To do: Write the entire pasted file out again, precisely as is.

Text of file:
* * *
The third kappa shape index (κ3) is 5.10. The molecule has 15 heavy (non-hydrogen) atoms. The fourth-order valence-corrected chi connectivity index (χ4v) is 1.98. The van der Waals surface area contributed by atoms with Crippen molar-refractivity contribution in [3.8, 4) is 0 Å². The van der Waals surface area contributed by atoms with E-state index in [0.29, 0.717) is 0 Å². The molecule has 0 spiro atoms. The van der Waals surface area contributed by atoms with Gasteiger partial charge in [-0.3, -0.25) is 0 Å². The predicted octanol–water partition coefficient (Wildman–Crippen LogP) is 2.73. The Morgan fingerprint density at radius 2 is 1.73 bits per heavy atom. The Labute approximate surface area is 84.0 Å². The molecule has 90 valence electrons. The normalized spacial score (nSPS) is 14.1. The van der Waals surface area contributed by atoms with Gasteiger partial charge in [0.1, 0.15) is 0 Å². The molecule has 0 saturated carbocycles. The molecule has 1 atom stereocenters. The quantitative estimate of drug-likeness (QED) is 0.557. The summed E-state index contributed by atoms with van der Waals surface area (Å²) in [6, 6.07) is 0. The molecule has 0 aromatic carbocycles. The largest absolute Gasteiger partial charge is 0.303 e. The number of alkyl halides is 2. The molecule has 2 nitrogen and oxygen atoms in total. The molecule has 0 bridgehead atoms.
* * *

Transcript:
The third kappa shape index (κ3) is 5.10. The molecule has 15 heavy (non-hydrogen) atoms. The fourth-order valence-corrected chi connectivity index (χ4v) is 1.98. The van der Waals surface area contributed by atoms with Crippen molar-refractivity contribution in [3.8, 4) is 0 Å². The van der Waals surface area contributed by atoms with E-state index in [0.29, 0.717) is 0 Å². The molecule has 0 spiro atoms. The van der Waals surface area contributed by atoms with Gasteiger partial charge in [-0.3, -0.25) is 0 Å². The predicted octanol–water partition coefficient (Wildman–Crippen LogP) is 2.73. The Morgan fingerprint density at radius 2 is 1.73 bits per heavy atom. The Labute approximate surface area is 84.0 Å². The molecule has 90 valence electrons. The normalized spacial score (nSPS) is 14.1. The van der Waals surface area contributed by atoms with Gasteiger partial charge in [0.1, 0.15) is 0 Å². The molecule has 0 saturated carbocycles. The molecule has 1 atom stereocenters. The quantitative estimate of drug-likeness (QED) is 0.557. The summed E-state index contributed by atoms with van der Waals surface area (Å²) in [6, 6.07) is 0. The molecule has 0 aromatic carbocycles. The largest absolute Gasteiger partial charge is 0.303 e. The number of alkyl halides is 2. The molecule has 2 nitrogen and oxygen atoms in total. The molecule has 0 bridgehead atoms.